How’s the weather been for the past few months? Oh my gosh it’s been soo damp and so humid! The unprecedented amount of rain that we have been having has not only displaced people from their flooded houses but also created a rich environment for mould to grow.
Finding and Cleaning the Mould
Mould especially likes to grow in places where it’s lacking in air flow. Houses on a slab, in damp areas and those that are built into a hillside are particularly vulnerable due to lack of circulating air around the foundations.
I have two daughters living on the east coast and both are struggling with mould. One daughter’s house tucked away from the breeze and nestled into the side of a hill has a dreadful mould problem. In the rainy weather she goes on mould patrol and spends much of her day with vinegar spray bottle in hand, cleaning it away. She finds mould growing on furniture, door frames, behind pictures, on ceilings, doors and shelves. My other daughter is not quite so badly off as she has some good airflow but still she has found it on her furniture and walls. Fortunately there are many great articles popping up these days on how to recognise it in your house and efficient ways of cleaning it away.
Minimise and Maybe Prevent the Problem
The answer to preventing the mould is to take the moisture out of the air. Run air conditioners, dehumidifiers and place moisture absorbers in your cupboards. Unfortunately all the dehumidifiers in our area seem to be sold out and there haven’t been moisture absorbers on the shelves for weeks. In the absence of a dehumidifier all we can do is run the air conditioner if we have one, turn on the fans, and keep the windows open to create better airflow.
We can also make our own moisture absorbers. The ones most readily accessible with ingredients from the supermarket are ones made of baking soda, rock salt, charcoal and coffee whitener. All of these ingredients absorb water from the air so you can place them your cupboards or dank places. This is a very informative site which gives you details on how to use these products and others which aren’t quite so readily available.
Mould and Your Health
For the sake of our health it’s vitally important to clean the mould away. Important because mould can surreptitiously creep up on us and invade our bodies. We can feel sick without even knowing why because the symptoms of mould exposure can be attributed to many other conditions. Recognising symptoms of mould exposure can be a bit tricky. Mould is most likely to affect those who elderly, asthmatic and those with a lowered immune systems but with ongoing exposure it can also affect those who were previously quite healthy. Symptoms may present as untoward tiredness, breathing problems, rashes, irritated sinuses, headaches and symptoms similar to the flu. With all the flooding and rain that we have been having doctors in our area are seeing an increasing number of people with these symptoms. They are unpleasant and at times debilitating so it is important to treat the mould, treat the symptoms and stay well.
Anti Mould Yoga Practices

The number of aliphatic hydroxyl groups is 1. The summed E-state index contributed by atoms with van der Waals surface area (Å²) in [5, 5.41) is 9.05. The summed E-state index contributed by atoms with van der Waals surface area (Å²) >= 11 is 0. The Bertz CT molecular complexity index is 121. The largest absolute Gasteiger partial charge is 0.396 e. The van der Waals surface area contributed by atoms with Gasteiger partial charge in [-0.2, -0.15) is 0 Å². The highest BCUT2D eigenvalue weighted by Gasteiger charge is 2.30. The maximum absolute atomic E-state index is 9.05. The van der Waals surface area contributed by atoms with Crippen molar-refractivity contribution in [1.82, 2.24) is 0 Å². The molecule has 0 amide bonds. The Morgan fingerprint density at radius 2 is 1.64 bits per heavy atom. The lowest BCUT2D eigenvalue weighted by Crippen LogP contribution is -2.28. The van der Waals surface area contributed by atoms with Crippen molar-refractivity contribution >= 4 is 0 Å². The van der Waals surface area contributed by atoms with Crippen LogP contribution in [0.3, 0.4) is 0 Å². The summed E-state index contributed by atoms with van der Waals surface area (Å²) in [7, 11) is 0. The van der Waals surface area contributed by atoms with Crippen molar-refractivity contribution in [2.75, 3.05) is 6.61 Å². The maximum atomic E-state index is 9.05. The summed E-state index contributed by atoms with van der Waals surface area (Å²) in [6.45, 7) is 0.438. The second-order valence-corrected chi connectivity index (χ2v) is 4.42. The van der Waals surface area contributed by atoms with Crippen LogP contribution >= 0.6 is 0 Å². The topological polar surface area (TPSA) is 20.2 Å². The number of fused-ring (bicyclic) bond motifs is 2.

While Yoga practices won’t make the mould go away or prevent it lodging in our houses there are some great Yoga practices which offer ways to deflect and prevent mould symptoms.
First Line of Defence – The Nose
Neti is a yogic way of irrigating the sinuses with salt water. Neti washes away any mould that might be lingering in the nasal passages. So if you’ve been exposed to mould or have an ongoing mould problem in your house it’s a good idea to regularly wash out your sinuses and then coat them with oil (Nasya) to prevent any moulds taking up residence again.
Nasya is a very simple practice of coating the nasal passages with oil which helps to clean away impurities that might be lingering. Usually sesame oil or ghee is used. A small amount is placed on your little finger and you coat the inside of your nostrils so that when and if you inhale mould spores it will help prevent them from hanging around.
Keep The Lungs Clean and Strong
Deep breathing or Complete Yoga Breathing refreshes the lungs and helps to keep them clear and healthy.
Kapalabhati is another yogic breathing practice which helps to strengthen and cleanse impurities from the lungs.
It should be noted that any deep breathing should always be done in clean air, otherwise we could be exacerbating any problem that we might have.
Deep breathing the fresh sea air is ideal for cleaning our lungs so why not drop in on Andrew’s Community yoga class at Burleigh 8am on a Saturday morning and enjoy the fresh air as you do your yoga asanas.
For those who like indoor yoga you can rest assured that any air you breathe at the ASMY centre at Mermaid Beach has been purified by a hospital grade air conditioner. This air conditioner is fitted with special HEPA filters which were installed as a buffer against any viruses, bacteria, moulds and other pathogens which may be circulating in the air and making our students sick.
Keep Your Immune System Healthy
Why not check out this article on our website. It features information about the importance of lymph flow for our health and immunity. And this article is full of ways in which we can keep our immune system healthy. When the immune system is under attack by mould spores we are more likely to stay strong and buoyant with the above practices. So take the time to look after your body and stay healthy through these damp and trying times.
By Vrndavan Dasi
Founder and Principal of Veda Yoga Teacher Training